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By Hollis Ashman and Jacqueline Beckley, Consumer Understanding Editors | 05/07/2007
Fish and chips started in the United Kingdom and reflected the growth of trawl fishing technology in the North Sea in the mid -800s. Trawlers landed both high quality and cheaper fish; the cheaper fish were used to make fish and chips.
The meal dominates take-out foodservice in the UK, Australia and New Zealand. In the U.S., fish and chip consumption has been driven by two factors: fast food restaurants specializing in this fare (Long John Silvers, Captain D’s and Arthur Treacher’s) and Catholics looking for fish meals to eat on Fridays, especially during Lent. This created a market for fried fish, often whitefish, served with french fries, potato salad, macaroni salad and/or coleslaw. The coating on the fish was either bread crumbs or a flour-based batter.
Over the years, the role of the batter has changed. Originally, the batter was not eaten, but was rather a covering for the fragile fish so it would be steamed; the casing of batter was discarded. Over time, the batter became rather tasty and it became part of the fish experience.
For Gorton’s, as people have reconsidered traditional meals, the need to redefine fish and chips became apparent. Consumers are eating fewer side dishes with their meals and have less time to create a meal with a main course plus two sides. What better way to redefine the meal than to consider the entire fish and chips plate and combine what has been served separately?
Since potatoes are typically on the plate with the fried fish, why not put them on the fish? This requires only a single side dish — make it a green vegetable — giving the entire meal a healthier glow.
The health halo surrounding the fish and seafood category has been confusing for people. While the nutritional/medical community strongly supports this low-fat protein source, which contains omega-3 fatty acids, many health warnings have been issued from the government concerning mercury levels in fish.
The fish and seafood category market size is $16.4 billion, with sales of fish and seafood increasing by 31 percent between 2001 and 2006, according to Mintel Intl. Fresh fish has 57 percent of the market, frozen has 31 percent and canned has 12 percent. The frozen fish category is $5 billion and has grown at a rate of 29 percent since 2001. Even though religion is considered to be in flux with people today, 35-40 percent of frozen fish sales occur during the Lent season. Key brands in this category are Gorton’s, Van de Kamp’s, Sea Fresh and private label.
Less time and fewer cooking skills have reduced the time for food preparation. At least half of all households say they are too tired, due to their busy lives, to create elaborate dinners. Younger consumers don’t want to take the time -- 60 percent of consumers aged 18-34 say they don't have the time to use to create dinner versus 33 percent of those over 55 years old. Similarly, 56 percent of households with annual incomes exceeding $50,000 a year also say they are too busy for long-form meal preparation versus 41 percent of households making less than $25,000 a year, according to a 2003 ACNielsen study.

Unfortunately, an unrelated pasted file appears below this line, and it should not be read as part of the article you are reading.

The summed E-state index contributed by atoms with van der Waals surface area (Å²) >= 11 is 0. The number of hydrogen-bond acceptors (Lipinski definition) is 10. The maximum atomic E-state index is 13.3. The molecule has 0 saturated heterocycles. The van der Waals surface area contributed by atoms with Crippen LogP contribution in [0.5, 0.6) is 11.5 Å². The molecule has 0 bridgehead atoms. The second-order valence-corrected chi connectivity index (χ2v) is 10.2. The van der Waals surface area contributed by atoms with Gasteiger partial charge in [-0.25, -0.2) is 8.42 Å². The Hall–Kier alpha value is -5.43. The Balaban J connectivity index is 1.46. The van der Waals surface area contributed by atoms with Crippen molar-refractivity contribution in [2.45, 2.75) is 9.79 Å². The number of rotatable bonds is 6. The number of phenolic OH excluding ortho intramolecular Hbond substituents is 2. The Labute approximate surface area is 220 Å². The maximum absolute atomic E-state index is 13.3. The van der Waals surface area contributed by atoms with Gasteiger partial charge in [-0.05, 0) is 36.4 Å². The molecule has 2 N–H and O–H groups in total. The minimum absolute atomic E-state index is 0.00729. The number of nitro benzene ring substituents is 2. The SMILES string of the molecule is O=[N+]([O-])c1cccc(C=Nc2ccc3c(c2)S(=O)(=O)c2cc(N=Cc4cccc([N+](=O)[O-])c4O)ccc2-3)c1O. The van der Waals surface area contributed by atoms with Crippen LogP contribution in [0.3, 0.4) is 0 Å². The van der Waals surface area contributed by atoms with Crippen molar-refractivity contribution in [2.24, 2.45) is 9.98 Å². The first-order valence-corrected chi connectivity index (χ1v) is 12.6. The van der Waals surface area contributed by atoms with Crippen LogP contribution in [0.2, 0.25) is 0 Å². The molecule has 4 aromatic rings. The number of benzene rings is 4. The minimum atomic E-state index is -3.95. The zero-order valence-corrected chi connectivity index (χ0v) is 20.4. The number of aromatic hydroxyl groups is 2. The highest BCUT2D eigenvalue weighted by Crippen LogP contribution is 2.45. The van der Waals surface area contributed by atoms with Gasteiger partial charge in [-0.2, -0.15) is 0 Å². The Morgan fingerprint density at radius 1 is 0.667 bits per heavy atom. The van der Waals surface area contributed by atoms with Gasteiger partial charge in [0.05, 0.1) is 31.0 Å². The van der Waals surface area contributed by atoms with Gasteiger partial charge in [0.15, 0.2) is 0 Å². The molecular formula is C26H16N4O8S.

Competition comes from restaurant take-out/pick-up; overall, one out of every four meals and snacks comes from restaurant food, according to Mintel. Americans have been spending 47 percent of their food dollars on restaurant food, according to USDA.
With this change in delivery of meal options, there has been a redefinition of what traditional meals are. Traditional meals are expected to be high-fat, high-calorie and not so healthy. Changing assumptions about traditional meals so they can compete with less traditional meal options means shaking up what is on the plate.
Gorton’s is using a familiar, “traditional” brand to ask consumers to rethink traditional meal options, to create a new entree that is more “cuisine,” delivering familiar, comforting flavors and textures and that are a bit different than many other options. The company is delivering a familiar meal with a cuisine-like twist that kids and mom (the gatekeeper) can feel good about.
According to our It!s Convenient, Crave It! and Healthy You! conjoint studies, the key attributes for frozen fish are taste, price, appearance, portion size, health, texture, brand, quality and amount of fat. When compared to frozen meals, texture is more important for frozen fish. When consumers have to make trade-offs, the key ideas for frozen fish are about moist, flaky whole fish fillets; heart-healthy omega-3s; reducing the risk of heart disease and diabetes; flavors; essential minerals; all-natural; crunchy breading; fresh frozen; low fat/low cholesterol. While looking for good taste, consumers also are looking for a healthy meal.
The key trends in frozen fish are value, heath and flavors.
Value: Fresh fish has positioned itself as the superior product versus frozen, but frozen fish, by focusing on quality and selection, has created a different definition of value beyond just lower price.
Taste: Frozen fish has moved to a variety of flavors including wine, butter, chipotle peppers and fresh garlic, and now to more complex adult flavors such as tequila lime and Caesar parmesan.
Healthfulness: Fish has always had a healthy halo, and it becomes even more important as more research is done on the health-related benefits of “good” fats and diets high in seafood. Using fresh fish is not always as convenient as frozen. Frozen fish has the ability to allow consumers access to simple, easy, good-quality healthy meals.
Gorton’s Potato Crunch fish fillets are available in a 10-fillet package at $4.99–6.99. The package has the traditional yellow background with the fisherman. Potato crunch and “great potato chip flavor” are called out on front, along with an image of ridged potato chips.
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